Integrate technology with customer service as the core
Technology enables us to collect an amazing amount of data on customers and their experience with our business, yet much of it is being stored away rather than being actively analysed to find ways to improve customer service. 85% of organizations reported that way they collect and analyse customer data could be greatly improved. And 67% of organizations believed that improved strategic partnerships with technology service providers could help them to improve the customer experience.
The best way to ensure that happens is to integrate and implement technology with customer service as the core. When everything is centred on the customer, it brings clarity to what data needs to be collected and analysed. It provides insight into what customers really want which provides direction for a more targeted customer service strategy. Personalization can drive these efforts because the data to make that happen is available.
Organizational culture change
While technology can make a huge difference to customer service efforts, there also needs to be a cultural shift within organizations to focus more on customers. Every task that employees do as part of their daily routine can be linked back to the customer. When there is a greater awareness about this and the impacts of customer service, it can make a major difference to the culture and operations of an organization.
From a business leadership perspective some of the most valuable customer feedback comes through employees. They may also be a source of valuable ideas on how to improve systems and the customer experience. Yet if companies are taking the time to engage with their employees, how can they expect them to connect with customers?
The demand for customer data means that there needs to be a free flow of information within the organization. This is often a big culture change because historically many departments like to operate individually. A culture of sharing and collaboration that is focused on the customer will help organizations to become more agile and service delivery to be optimised.
Innovate as though starting from scratch
Start-ups generally don’t have much cash to splurge or red tape to cut through, unlike more established organizations. They innovate, choosing to do things differently and thinking creatively on how to win customers over. This is often why they are able to make successful inroads into established markets and grab market share. 95% of organization claimed that budget allocations and lack of resources were what was hindering innovation.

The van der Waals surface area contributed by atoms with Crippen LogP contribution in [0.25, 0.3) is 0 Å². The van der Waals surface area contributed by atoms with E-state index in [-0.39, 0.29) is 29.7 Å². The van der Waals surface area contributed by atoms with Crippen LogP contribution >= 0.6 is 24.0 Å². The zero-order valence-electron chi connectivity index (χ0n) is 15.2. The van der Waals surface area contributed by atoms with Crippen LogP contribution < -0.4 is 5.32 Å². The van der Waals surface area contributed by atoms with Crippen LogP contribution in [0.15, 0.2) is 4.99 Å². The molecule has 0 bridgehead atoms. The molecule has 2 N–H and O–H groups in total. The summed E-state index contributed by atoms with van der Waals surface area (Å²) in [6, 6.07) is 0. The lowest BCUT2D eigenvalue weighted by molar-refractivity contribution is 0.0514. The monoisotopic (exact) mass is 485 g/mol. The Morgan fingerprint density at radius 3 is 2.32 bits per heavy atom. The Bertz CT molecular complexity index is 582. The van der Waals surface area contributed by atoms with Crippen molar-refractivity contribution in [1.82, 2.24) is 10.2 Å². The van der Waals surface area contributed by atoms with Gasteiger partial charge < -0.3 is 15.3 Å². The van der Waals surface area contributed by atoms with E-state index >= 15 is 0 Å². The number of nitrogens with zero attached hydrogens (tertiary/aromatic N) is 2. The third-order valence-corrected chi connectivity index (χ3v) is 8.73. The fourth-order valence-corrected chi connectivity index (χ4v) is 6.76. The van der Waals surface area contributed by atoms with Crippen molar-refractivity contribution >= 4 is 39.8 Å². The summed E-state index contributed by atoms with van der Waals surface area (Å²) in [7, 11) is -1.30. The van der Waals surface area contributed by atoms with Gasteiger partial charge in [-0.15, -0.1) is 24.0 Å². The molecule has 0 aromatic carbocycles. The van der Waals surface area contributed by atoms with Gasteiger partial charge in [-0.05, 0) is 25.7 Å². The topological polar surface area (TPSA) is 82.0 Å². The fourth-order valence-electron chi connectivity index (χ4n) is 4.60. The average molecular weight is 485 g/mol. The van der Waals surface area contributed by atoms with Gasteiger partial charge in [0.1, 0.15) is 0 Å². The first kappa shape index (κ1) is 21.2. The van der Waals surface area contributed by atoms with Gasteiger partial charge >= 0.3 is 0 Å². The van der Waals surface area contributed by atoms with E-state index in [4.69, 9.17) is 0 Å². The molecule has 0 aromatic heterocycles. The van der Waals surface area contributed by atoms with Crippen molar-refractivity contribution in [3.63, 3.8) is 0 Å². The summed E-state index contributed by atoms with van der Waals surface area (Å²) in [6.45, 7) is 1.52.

If established businesses want to retain and grow their existing market share then they need to start thinking and innovating like start-ups, allocating budgets for innovation and streamlining the approval process to get new ideas up and running quickly. This is the only way to stay agile in an increasingly competitive business environment.
Lead for the future generation of customers and employees
Both customer and employee expectations are changing, money or recognition are no longer the primary motivators for employees. Customers too are looking for something different which means management needs to adapt how they operate.
A new style of leadership is required in the digital age where information is abundant and instantly available. Yet in the survey only 3% of businesses have embraced digital technologies to develop their workforce and improve the customer experience. This is something that needs to be urgently addressed as 62% of organizations predict that millennials will be even more demanding in future regarding employment and customer service.
Some technologies that can be considered include gamification, which not only helps to improve employee engagement but can also be used to improve skills and knowledge within the organization. Leaders may also need to allow more flexibility in the workplace to encourage innovative thinking towards a more customer centric culture.
It is clear that despite all the advantages of technology, the secret to success involves people: knowing how to engage with them, allowing them to innovate and placing customers firmly at the centre of all decisions being made within the organization. Building and maintaining relationships may be the single most important success factor.
This blog post has been re-published by kind permission of Carolyn Blunt – View the original post